“The Fountain is a good film! It is! It is! It is! Because… I just know more about movies than you do!”

    What a remarkably silly point of view.

    If you think that’s equivalent to “tearing me to pieces” then you have a lot to learn about substantive argument.

    Oh wait, lemme guess. You weren’t paying attention in film class.

    I didn’t go to film class. I wasn’t aware that it was necessary to study at film class in order to appreciate film, or to comment on it.

    This, of course, will be news to Orson Welles, Stanley Kubrick, Federico Fellini, Quentin Tarantino, Jean Luc Goddard and Fritz Lang… among dozens of others.

    Or was it just that you never went?

    See answer above.

    Anyone who hasn’t spent time in film theory classes shouldn’t consider themselves a good film critic that needs to have his reviews taken seriously.

    Well, I don’t think I have much to worry about if you don’t take my reviews seriously.

    Again, it will be news to the likes of Stanley Kubrick that his views on film are not to be taken seriously, since he never attended film school.

    And of course, textual analysis is hardly the exclusive preserve of film studies.

    In that case, you’re just a dude with an opinion and a blog.

    You seem to be operating under the misconception that because you attended a couple of film classes somewhere (or so you claim) and have half-developed a rather silly and trite theory about art appreciation, then this gives your opinion some sort of added weight.

    In actual fact, all you are succeeding in doing here is coming off as a condescending twerp. My dear, the fact that you have attended film class (and let’s face it – so have a lot of terminally dull and uninspired people) does not in itself lend your arguments any weight. Let your arguments do your talking for you, not your “resume”.

    It is quite funny that you would expect people to just be impressed by the mere fact that you attended school, however.

    It’s like me suddenly taking up food criticism. How many cooking classes have I taken? 0, and I know nothing about why a dish is bad, though I can tell you “I DONT LIKE IT”. But that doesn’t make me want to start writing blogs about it. And I really don’t think anyone would want to read my ideas that have no basis either.

    After reading what you’ve written here, I’m not sure I would want to read any of your ideas about ANYTHING, no.

    Overall – a good lesson in life is that you probably shouldn’t be spewing your ideas or “impressions” about something publicly if you don’t have any solid intellectual basis to back them up. It just makes you look foolish..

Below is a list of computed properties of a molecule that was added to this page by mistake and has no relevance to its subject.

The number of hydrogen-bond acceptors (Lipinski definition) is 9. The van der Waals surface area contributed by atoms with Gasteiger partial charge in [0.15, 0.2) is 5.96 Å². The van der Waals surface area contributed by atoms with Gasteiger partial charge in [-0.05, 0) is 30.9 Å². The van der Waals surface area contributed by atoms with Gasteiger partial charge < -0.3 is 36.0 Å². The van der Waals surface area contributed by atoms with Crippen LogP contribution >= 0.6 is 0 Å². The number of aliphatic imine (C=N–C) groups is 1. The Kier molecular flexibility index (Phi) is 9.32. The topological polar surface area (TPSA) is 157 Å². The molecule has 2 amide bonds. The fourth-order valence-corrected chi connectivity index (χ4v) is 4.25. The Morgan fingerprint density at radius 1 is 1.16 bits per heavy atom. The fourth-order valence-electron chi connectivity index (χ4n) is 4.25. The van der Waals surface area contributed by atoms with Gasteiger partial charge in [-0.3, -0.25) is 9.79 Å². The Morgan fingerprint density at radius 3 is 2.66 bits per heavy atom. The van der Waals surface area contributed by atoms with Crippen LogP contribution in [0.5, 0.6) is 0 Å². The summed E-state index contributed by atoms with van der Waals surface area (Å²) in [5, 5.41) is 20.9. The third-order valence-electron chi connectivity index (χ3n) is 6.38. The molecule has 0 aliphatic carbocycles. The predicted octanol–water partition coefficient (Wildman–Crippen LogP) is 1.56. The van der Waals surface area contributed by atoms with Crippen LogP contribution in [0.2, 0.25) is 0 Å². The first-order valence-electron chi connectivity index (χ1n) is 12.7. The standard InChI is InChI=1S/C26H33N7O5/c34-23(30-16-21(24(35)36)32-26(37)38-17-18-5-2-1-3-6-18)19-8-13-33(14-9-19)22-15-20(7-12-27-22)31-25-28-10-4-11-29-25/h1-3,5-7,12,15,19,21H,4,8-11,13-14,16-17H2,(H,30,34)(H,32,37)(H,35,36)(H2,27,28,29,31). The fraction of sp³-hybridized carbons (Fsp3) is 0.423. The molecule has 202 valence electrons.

Oh, I think my blog is going along just fine. In fact, its getting more and more hits and attracting more positive commentary every day. I’m continually surprised about how popular this particular review is becoming in fact.

    So thanks for your concern, my dear, but it’s quite unwarranted in this instance.

    As you’ve been so thoughtful as to furnish some council, however, I’ll give you some in return: You might want to cut down on your rather obnoxious habit of repeatedly attributing superior critical faculties to yourself, my dear, so as not to come off as such a condescending twit in the future. If you expect people to be impressed by the fact that you’ve been to film school, and that this will carry your arguments for you, then your expectations in life are going to be severely disappointed.

  9. Tara says:

    Yawn. Anyone that admits to not liking a certain ENTIRE GENRE OF AN ART is lame. I’m a music critic but classical bores me. DUMB.

    Yes, you should be learned before you have an solid, well rounded opinion about something. Get a clue.

    Just because I went to film school doesn’t make me special, but it does help me to understand that your review isn’t one to be taken more seriously than just a opinion blog that has barely any basis.

    You were too bored with this film from the beginning to even try to do any work towards gripping it. You’ve admitted this.

    Let’s move on.

  10. robertod says:

    “Yawn. Anyone that admits to not liking a certain ENTIRE GENRE OF AN ART is lame. I’m a music critic but classical bores me. DUMB.”

    As I thought should have been obvious from the context, I was not referring to “melodrama” in the traditional sense – as a specific genre – but rather as a descriptive term. As in: the movie was characterised by false pathos and sentiment.

    “Yes, you should be learned before you have an solid, well rounded opinion about something. Get a clue.”

    Tara dearest, film school is a relatively new (and minor) phenomenon in the history of cinema. The fundamentals of the form, and many of the greatest practioners of the art – along with well developed methods of film criticism and textual reading – were in existence long before you ever had the option of pleasently wasting your time studying “film theory”. Your attendence at film class has no bearing whatsoever on you knowlege of film, or on the discussion here. Unless you can let your arguments do their talking for you, rather than resorting to glib attempts to claim the higher ground for yourself, then I’m afraid your attendence at film school counts for nothing more than a trifle.

    “Just because I went to film school doesn’t make me special, but it does help me to understand that your review isn’t one to be taken more seriously than just a opinion blog that has barely any basis.”